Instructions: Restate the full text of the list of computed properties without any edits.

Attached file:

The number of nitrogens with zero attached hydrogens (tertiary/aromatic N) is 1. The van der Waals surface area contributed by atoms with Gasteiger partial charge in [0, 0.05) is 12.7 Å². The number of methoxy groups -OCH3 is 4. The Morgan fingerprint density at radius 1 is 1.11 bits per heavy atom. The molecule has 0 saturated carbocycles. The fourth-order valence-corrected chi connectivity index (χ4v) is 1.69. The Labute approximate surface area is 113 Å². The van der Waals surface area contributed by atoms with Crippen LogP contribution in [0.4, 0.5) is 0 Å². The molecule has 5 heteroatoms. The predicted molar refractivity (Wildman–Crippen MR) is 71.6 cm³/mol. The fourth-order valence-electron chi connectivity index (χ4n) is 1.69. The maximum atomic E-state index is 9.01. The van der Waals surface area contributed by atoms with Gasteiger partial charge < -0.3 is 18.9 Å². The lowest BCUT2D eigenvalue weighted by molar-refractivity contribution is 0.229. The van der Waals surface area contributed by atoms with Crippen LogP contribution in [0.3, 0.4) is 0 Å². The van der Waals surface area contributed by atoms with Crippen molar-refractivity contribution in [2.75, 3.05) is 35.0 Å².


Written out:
The number of nitrogens with zero attached hydrogens (tertiary/aromatic N) is 1. The van der Waals surface area contributed by atoms with Gasteiger partial charge in [0, 0.05) is 12.7 Å². The number of methoxy groups -OCH3 is 4. The Morgan fingerprint density at radius 1 is 1.11 bits per heavy atom. The molecule has 0 saturated carbocycles. The fourth-order valence-corrected chi connectivity index (χ4v) is 1.69. The Labute approximate surface area is 113 Å². The van der Waals surface area contributed by atoms with Crippen LogP contribution in [0.4, 0.5) is 0 Å². The molecule has 5 heteroatoms. The predicted molar refractivity (Wildman–Crippen MR) is 71.6 cm³/mol. The fourth-order valence-electron chi connectivity index (χ4n) is 1.69. The maximum atomic E-state index is 9.01. The van der Waals surface area contributed by atoms with Gasteiger partial charge < -0.3 is 18.9 Å². The lowest BCUT2D eigenvalue weighted by molar-refractivity contribution is 0.229. The van der Waals surface area contributed by atoms with Crippen LogP contribution in [0.3, 0.4) is 0 Å². The van der Waals surface area contributed by atoms with Crippen molar-refractivity contribution in [2.75, 3.05) is 35.0 Å².